Teaching in Covid-19

The Covid-19 resulted in schools being shut down all across the world. According to the World Economic Forum over 1.2 billion children were out of the classroom during this pandemic. And because of this we have seen a dramatic change in education and evidenced the rapid rise of e-learning. Teaching for a change was done remotely using digital technology.

Even before Covid-19, online education existed but was never given due recognition.

Those who always wanted to study in a more flexible manner were now being catered to. Countries that had earlier totally ruled out online / distance education and deemed it inappropriate were now forced to find effective ways of conducting it whether they liked it or not. Online learning apps, virtual tutoring platforms etc. that struggled earlier to survive now grew exponentially.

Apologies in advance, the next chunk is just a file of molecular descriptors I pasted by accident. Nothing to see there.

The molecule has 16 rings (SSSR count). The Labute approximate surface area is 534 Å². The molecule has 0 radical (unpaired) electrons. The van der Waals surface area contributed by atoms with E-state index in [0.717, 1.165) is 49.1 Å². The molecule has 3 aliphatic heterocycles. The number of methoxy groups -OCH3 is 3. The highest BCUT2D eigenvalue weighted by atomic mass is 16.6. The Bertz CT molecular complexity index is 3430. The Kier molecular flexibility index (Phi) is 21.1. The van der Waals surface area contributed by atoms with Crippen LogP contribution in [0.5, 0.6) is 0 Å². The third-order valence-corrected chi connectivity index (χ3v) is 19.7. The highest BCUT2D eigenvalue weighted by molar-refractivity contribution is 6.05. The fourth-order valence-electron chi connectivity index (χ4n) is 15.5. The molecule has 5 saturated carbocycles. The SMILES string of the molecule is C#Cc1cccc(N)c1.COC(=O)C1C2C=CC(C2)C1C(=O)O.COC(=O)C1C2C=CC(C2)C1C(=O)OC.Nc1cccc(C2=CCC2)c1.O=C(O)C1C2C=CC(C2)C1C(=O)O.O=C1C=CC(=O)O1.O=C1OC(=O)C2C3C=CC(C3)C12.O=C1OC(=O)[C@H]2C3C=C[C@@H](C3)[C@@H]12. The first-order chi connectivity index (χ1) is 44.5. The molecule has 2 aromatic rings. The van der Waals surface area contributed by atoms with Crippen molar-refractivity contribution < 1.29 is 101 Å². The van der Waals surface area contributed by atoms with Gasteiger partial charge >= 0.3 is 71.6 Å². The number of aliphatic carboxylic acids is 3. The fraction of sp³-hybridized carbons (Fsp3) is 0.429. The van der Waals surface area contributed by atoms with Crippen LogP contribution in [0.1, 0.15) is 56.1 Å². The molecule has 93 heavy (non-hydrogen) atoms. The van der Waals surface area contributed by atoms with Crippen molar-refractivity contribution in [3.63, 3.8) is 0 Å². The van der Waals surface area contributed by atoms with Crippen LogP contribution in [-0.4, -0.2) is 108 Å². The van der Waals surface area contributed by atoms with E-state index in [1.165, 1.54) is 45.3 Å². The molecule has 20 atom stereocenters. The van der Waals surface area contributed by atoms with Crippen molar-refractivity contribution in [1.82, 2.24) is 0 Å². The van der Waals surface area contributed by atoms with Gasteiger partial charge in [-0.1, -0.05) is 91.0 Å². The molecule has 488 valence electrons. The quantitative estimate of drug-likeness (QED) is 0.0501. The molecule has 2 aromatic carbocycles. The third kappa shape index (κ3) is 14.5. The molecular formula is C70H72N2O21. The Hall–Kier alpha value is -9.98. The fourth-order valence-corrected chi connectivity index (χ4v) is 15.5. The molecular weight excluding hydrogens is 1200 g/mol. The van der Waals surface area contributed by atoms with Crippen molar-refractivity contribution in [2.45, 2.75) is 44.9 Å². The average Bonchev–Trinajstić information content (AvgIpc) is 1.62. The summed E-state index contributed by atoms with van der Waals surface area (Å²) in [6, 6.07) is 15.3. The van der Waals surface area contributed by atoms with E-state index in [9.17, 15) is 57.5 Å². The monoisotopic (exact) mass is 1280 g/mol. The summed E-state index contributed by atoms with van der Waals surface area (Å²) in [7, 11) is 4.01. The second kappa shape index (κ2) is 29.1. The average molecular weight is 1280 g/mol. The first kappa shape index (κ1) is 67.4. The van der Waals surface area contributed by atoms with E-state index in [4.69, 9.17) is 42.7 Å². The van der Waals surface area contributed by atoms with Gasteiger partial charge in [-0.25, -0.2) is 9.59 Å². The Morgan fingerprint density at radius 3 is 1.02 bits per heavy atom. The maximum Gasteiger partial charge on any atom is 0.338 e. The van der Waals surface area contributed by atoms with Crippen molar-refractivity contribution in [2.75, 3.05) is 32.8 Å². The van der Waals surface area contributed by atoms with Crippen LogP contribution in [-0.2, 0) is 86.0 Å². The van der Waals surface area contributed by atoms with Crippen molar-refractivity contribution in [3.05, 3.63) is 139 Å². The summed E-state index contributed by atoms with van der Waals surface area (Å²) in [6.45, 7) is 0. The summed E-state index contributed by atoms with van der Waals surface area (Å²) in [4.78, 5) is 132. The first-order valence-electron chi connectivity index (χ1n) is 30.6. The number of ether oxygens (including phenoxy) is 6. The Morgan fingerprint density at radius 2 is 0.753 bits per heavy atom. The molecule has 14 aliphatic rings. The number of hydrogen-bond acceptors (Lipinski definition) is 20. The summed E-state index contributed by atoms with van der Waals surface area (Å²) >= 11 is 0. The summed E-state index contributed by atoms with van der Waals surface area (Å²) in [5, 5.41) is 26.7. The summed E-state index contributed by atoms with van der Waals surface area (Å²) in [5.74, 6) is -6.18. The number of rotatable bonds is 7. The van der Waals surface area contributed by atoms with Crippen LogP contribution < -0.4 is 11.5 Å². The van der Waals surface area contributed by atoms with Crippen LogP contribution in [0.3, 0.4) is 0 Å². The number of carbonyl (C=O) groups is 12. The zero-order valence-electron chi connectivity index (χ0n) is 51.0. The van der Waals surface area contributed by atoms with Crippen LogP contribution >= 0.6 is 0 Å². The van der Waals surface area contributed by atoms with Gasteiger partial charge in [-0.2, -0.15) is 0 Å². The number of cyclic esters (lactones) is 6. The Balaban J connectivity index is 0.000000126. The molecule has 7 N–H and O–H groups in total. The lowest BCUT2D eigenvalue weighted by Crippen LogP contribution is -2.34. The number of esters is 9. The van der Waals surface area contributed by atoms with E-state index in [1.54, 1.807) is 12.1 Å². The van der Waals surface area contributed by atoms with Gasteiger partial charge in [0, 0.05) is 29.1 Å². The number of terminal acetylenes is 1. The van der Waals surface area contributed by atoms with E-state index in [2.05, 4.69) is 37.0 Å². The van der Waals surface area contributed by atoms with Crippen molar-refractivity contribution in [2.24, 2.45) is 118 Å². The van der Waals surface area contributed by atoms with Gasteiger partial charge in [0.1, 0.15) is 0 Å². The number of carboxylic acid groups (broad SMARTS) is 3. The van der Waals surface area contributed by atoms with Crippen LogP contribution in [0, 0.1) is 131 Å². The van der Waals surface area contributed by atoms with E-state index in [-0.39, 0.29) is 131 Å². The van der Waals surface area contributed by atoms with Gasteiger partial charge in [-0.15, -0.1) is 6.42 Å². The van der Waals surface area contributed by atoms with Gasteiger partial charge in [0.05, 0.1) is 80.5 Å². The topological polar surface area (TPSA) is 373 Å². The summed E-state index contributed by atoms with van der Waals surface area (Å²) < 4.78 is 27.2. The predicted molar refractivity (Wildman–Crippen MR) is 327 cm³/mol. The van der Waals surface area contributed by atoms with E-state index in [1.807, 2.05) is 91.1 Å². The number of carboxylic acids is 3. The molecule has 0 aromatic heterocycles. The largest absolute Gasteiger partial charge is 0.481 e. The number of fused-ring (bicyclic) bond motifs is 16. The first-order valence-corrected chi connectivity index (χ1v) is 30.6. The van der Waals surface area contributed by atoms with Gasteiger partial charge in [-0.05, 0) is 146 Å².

Here’s how things changed for me as a teacher:

After the first outbreak in February, within days positive cases increased and thus came the decision of first and foremost closing schools only for students. We teachers went to school and started to begin the E-Learning fiasco. Little did we know that this would become the norm of teaching all around the world. It began with just us teachers going to school without the students (yayy!! that was awesome). We emailed the parents few worksheets that the children could solve at home, they would send it back to us and we corrected and returned it to them. But, this in no way helped us achieve our purpose of teaching.

We had no idea that this would become the most challenging thing we had ever done.